Eugen Paraschiv
Guest

You’ll need to set up a different HttpContext for each thread – that’s the recommended way of handling that in a multithreaded env. Hope that helps. Cheers,
Eugen.

mikec711
Guest
mikec711

Thanks very much. This makes sense. I am now seeing 401s (even after reTries). My actual execute is now and a debug statement after is: CloseableHttpResponse htResp = (useAuth) ? httpClient.execute(httpGet, httpClientContext) : httpClient.execute(httpGet) ; if (useAuth && hcdLogger.isLoggable(Level.FINER)) hcdLogger.logp(Level.FINER, thisClass+”OneUser”, METHOD, “statusCd: {0} httpCliCtx {1}”, new Object [] { htResp.getStatusLine().getStatusCode(), httpClientContext.getCredentialsProvider().getCredentials(AuthScope.ANY).getUserPrincipal()}); The log shows: FINER: statusCd: 401 httpCliCtx [principal: mobusr2] I originally set up the client context when I constructed the thread with: httpClientContext = HttpClientContext.create() ; httpClientContext.setCredentialsProvider(credentialsProvider[credProIdx]) ; (index is that I set up a certain number of credential providers (3 in this case) and use or reUse… Read more »

Eugen Paraschiv
Guest

Hey Mike – so, since these examples include a fair ammount of detail and code, the best way to deal with that is to get it on github. Copy-pasting code here in the comments is a bit sub-optimal. So – a small project with a test reproducing the issue would be great – and I’ll be happy to take a look. Cheers,
Eugen.

mikec711
Guest
mikec711

Thanks again for your help. I am not well versed in git, but using the web interface, I believe I have put all the code (1 java, plus the properties file, url list, and script I use to invoke it. You can ignore the variable substitution, but the code is there. Basic auth concept is I read a list of userids and passwords and create a CredentialsProvider for each. I then fire up n threads (specified in the startup) and distribute the CredentialsProviders among the threads (in my sample, I have 3 uids and 2 threads, so only the first… Read more »

Eugen Paraschiv
Guest

Hey Mike – sorry for the late response, I was on vacation and I’m going through all the comments now. So – on the github project – it’s great that you managed to get that to github, but I think the project will still benefit from a bit of cleanup, as it’s 500 lines of code, some not relevant for your problem and most far to complex for exemplifying what the issue is. My suggestion is this – get rid of everything that doesn’t strictly have to do with the problem – I think you should be able to cut… Read more »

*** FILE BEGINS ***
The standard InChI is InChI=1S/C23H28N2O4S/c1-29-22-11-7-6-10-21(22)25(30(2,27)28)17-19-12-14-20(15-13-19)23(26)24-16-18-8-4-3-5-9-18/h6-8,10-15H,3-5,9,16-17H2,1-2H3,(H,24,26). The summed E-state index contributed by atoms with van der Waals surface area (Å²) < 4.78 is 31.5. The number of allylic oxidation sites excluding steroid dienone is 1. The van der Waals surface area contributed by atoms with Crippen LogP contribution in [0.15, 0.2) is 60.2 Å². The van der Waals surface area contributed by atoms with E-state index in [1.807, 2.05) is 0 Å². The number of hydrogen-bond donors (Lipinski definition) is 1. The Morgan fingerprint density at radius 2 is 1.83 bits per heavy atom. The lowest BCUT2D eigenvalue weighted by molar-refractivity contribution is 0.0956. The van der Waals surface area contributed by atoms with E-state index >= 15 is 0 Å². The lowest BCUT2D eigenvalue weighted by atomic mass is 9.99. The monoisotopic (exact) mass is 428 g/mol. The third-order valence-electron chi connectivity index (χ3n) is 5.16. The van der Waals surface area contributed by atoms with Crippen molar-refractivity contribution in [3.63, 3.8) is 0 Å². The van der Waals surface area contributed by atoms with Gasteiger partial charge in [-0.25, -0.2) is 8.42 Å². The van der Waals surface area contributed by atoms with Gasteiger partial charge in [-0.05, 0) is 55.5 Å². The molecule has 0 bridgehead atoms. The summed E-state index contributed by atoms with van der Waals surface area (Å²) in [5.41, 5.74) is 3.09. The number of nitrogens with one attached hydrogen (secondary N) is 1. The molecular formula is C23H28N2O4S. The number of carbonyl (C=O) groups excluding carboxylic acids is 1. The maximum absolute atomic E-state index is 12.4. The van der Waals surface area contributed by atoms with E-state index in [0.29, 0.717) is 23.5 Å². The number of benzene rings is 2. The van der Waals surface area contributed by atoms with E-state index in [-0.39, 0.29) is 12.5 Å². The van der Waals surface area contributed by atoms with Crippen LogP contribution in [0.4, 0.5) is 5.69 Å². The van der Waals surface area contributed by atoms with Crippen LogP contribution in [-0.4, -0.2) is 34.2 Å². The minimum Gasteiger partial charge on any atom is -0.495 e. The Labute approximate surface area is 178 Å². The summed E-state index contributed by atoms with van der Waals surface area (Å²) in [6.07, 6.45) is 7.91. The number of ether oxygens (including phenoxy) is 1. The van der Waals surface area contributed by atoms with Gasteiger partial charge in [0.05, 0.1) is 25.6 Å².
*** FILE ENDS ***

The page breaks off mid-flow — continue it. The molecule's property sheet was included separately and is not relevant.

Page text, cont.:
mikec711
Guest
mikec711

Thanks Eugen, Ironically, I am on vacation now and away from that computer (under threat of death from the wife) … but I like your suggestion and will create a simpler version. It will still have to be multiThreaded, but I should still be able to keep it simpler. One other point is that only 7 of the 8 requests in each loop require basic authentication (the other is a home page). But I will work on this as soon as I get back to civilization. Thanks,

Eugen Paraschiv
Guest

I know that threat well 🙂 Sure thing, there’s no rush – let me know when you had the chance to do it. Cheers,
Eugen.

mikec711
Guest
mikec711

Hello Eugen, I have finally gotten a simplified version done. I have uploaded it all into github. Specifically, one java class SimpleHttpClientDriver.java that does it all, and the newLog0.log is the newest debug log from this run. It is a little simpler now. I just hardCode a list of URLs (some w/some mandatory substitution, but the subst is not really important. I just kick off 7 threads on 7 different uid/pw combinations (that are also hard-coded into the code). In the main, I set up the httpClient, then I create/start a thread for each userid in my array . In… Read more »